If you put down 20%, or once you get 20% equity in your home you can remove the Primary Mortgage Insurance (PMI) which runs about $150 to $250/month in your price range. You could put at least 10% down and pay the Mortgage Insurance upfront (which is about 2% I believe, depends on the lender) then you eliminate that from the monthly payment.

With an FHA loan if you put at least 10% down at closing, then after 11years in to the loan the Mortgage Insurance Premium (MIP) is cancelled. There is upfront MIP (at closing) and that is 1.75% of the loan amount, so on a $400,000 home that would be $7000 you would see on your closing settlement statement. The monthly MIP is .085% x loan amount so on a $400,000 home that is $340/month.

  • Debt To Income (DTI):

In general with an FHA or Conventional loan the Debt To Income requirement that lenders stick to is 43% to 45%. That means that if you gross $6000 per month you can go as high as $2,700 in total debts to include the new mortgage you would be getting. So for example if you have a car payment of $400/month and you have $500 in minimum monthly credit card or other payments then you’d have $1800 available for a mortgage. See the payment breakdown below, this would put you at about a $350k max purchase price.

Questions to ask your Lender (or be mindful of):

  1. How much is the Loan Processing Fee?
  2. How much is the Underwriting Fee?
  3. How much is the Appraisal Fee (ask if the Lender will pay for the Appraisal, lately FHA or Conventional loan Appraisals have been about $600)
  4. How much is your Origination Fee (what is the percentage of purchase price)(usually about .5 to 1%)
  5. How much are your Discount Points (typically costs about 1% of purchase price) and how much does that lower the interest rate, does it lower it .25% or .125%?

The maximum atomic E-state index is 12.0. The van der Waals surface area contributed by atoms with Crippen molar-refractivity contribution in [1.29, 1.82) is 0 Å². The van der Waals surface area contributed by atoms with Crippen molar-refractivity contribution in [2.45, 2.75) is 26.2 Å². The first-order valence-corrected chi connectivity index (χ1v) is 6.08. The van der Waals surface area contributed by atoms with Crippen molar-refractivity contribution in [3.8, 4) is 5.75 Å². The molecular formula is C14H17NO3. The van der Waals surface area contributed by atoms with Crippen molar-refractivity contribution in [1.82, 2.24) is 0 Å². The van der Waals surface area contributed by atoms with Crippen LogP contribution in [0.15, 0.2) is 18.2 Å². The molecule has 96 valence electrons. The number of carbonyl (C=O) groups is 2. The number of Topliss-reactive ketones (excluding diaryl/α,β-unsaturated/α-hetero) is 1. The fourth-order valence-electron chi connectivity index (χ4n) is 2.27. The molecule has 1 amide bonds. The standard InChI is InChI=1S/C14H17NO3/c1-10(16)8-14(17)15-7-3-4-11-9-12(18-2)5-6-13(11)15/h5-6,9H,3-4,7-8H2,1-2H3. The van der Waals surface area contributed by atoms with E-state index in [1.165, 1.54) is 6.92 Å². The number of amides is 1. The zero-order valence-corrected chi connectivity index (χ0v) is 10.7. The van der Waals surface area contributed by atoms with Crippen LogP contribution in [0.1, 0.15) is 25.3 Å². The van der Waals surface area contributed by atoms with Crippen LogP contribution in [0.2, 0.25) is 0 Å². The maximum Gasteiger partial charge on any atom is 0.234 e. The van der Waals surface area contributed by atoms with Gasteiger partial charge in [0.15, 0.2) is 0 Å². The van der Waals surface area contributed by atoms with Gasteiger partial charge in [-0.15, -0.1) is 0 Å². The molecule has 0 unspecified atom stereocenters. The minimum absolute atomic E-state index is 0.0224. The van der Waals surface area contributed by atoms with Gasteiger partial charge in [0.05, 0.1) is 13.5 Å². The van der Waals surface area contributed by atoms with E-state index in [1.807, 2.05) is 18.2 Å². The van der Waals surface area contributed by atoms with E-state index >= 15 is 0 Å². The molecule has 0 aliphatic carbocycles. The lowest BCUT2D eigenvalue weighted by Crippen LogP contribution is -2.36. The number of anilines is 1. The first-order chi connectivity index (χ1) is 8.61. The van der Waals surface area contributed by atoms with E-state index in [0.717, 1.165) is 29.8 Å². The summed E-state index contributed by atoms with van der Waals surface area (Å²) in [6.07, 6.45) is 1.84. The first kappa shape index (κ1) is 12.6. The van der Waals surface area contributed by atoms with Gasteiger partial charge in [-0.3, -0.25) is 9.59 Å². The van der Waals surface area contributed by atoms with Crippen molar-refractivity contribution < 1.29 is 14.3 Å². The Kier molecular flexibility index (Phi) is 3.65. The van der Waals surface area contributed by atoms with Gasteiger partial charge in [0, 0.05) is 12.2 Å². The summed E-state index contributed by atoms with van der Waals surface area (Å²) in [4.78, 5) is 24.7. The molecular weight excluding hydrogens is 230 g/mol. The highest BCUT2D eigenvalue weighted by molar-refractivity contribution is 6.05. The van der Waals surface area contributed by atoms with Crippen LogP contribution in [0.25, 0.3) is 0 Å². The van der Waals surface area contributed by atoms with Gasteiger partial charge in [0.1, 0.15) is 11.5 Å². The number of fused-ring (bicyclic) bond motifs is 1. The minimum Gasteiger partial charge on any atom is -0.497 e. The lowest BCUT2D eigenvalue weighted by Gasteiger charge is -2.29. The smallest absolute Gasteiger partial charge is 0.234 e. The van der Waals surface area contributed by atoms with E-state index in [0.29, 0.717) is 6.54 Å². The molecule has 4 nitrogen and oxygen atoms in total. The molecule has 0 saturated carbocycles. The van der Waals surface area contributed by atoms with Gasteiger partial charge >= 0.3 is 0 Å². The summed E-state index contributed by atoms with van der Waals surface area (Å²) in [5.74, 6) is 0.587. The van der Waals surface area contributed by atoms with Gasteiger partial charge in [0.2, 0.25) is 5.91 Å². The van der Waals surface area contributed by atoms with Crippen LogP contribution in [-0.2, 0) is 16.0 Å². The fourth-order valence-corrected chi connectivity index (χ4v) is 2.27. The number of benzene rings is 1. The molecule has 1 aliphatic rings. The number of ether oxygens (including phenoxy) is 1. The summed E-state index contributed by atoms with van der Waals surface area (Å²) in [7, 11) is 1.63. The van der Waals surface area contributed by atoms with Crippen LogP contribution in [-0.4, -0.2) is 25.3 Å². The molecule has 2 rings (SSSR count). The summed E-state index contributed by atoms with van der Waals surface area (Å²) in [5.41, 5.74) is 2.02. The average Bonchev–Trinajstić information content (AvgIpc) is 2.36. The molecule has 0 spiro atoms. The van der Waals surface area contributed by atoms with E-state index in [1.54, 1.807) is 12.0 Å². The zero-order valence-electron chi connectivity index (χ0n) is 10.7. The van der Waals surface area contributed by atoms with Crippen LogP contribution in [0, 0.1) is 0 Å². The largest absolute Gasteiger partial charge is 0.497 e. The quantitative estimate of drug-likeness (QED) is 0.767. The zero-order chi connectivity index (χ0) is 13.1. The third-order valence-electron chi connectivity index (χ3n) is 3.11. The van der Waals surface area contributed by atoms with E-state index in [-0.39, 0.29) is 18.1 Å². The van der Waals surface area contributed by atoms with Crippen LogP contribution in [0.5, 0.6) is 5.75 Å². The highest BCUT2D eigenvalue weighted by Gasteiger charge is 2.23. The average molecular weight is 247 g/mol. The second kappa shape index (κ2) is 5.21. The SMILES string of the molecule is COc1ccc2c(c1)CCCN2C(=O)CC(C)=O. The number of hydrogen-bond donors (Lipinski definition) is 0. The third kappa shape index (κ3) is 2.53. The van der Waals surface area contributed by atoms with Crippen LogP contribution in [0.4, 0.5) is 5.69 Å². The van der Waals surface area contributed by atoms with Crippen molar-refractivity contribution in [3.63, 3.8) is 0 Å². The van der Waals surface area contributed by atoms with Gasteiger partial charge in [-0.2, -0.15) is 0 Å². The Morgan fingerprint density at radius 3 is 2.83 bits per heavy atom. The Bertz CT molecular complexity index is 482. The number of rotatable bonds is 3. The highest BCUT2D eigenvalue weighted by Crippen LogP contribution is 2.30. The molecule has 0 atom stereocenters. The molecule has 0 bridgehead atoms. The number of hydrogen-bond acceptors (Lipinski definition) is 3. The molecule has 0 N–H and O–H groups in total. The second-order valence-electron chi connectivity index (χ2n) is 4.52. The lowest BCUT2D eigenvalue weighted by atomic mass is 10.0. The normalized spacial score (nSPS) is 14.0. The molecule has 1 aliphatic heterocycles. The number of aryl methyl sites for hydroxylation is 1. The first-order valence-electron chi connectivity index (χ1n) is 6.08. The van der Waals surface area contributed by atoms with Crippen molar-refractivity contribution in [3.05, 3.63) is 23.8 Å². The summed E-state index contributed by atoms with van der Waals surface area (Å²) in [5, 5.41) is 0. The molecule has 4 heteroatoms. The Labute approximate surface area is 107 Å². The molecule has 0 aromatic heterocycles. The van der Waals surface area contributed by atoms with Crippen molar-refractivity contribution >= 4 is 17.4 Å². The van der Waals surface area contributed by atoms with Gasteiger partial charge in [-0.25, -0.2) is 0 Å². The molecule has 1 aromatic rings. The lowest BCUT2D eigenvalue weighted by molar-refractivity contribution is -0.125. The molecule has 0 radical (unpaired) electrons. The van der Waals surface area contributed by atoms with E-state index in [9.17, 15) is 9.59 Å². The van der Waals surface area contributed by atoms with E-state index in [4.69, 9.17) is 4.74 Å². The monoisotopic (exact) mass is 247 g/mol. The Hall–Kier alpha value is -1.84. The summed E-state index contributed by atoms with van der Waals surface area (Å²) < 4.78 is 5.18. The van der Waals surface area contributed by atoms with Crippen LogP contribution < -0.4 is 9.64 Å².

(sometimes buying the rate down to get a lower payment doesn’t make sense because it can take you many years to get that money back that you paid in Discount points.

  • Are there any other significant (greater than $100) Bank or Lender fees I should expect to see on my Settlement statement at Closing?
  • How much is the Upfront (at closing) and Monthly Mortgage Insurance Premium (MIP) or Primary Mortgage Insurance (PMI) for FHA and Conventional loans respectively. If you don’t have 20% equity in to the property when you buy it then you will have to pay monthly mortgage insurance which can be $150 to $300 or so extra in your monthly payment. This link here helps you calculate your PMI based on various parameters.
  • Locking in your Interest rate – lenders will lock your interest rate in 30 days out from the closing date. If you lock your interest rate more than 30 days out, they may charge you a fee. If you think the interest rates are going to go up, then that is when you would want to lock your rate more than 30 days out. I don’t expect that interest rates will rise much over the next few months.

Monthly Payments:

So all three of those lending items tie in to your monthly payment. In general for monthly payments, every $10,000 in purchase price equates to about $60 in your monthly payment. So all things equal (taxes, hoa, insurance) a home at $400,000 will be $300 less per month than a home at $350,000.